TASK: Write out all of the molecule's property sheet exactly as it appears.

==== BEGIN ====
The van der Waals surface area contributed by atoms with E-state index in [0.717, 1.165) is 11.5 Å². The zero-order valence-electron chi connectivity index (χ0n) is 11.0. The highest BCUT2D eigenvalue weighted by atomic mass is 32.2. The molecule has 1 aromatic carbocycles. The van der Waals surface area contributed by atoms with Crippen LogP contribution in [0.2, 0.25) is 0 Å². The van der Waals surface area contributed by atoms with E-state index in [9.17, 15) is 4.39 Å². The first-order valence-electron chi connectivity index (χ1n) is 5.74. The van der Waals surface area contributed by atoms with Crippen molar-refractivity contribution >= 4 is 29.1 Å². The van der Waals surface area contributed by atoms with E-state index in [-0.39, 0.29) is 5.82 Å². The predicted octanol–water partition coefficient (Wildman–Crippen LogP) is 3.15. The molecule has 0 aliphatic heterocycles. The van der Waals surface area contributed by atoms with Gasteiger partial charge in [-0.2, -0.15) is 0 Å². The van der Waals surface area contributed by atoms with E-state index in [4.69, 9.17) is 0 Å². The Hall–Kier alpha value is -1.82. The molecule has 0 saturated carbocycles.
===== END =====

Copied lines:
The van der Waals surface area contributed by atoms with E-state index in [0.717, 1.165) is 11.5 Å². The zero-order valence-electron chi connectivity index (χ0n) is 11.0. The highest BCUT2D eigenvalue weighted by atomic mass is 32.2. The molecule has 1 aromatic carbocycles. The van der Waals surface area contributed by atoms with Crippen LogP contribution in [0.2, 0.25) is 0 Å². The van der Waals surface area contributed by atoms with E-state index in [9.17, 15) is 4.39 Å². The first-order valence-electron chi connectivity index (χ1n) is 5.74. The van der Waals surface area contributed by atoms with Crippen molar-refractivity contribution >= 4 is 29.1 Å². The van der Waals surface area contributed by atoms with E-state index in [-0.39, 0.29) is 5.82 Å². The predicted octanol–water partition coefficient (Wildman–Crippen LogP) is 3.15. The molecule has 0 aliphatic heterocycles. The van der Waals surface area contributed by atoms with Gasteiger partial charge in [-0.2, -0.15) is 0 Å². The van der Waals surface area contributed by atoms with E-state index in [4.69, 9.17) is 0 Å². The Hall–Kier alpha value is -1.82. The molecule has 0 saturated carbocycles.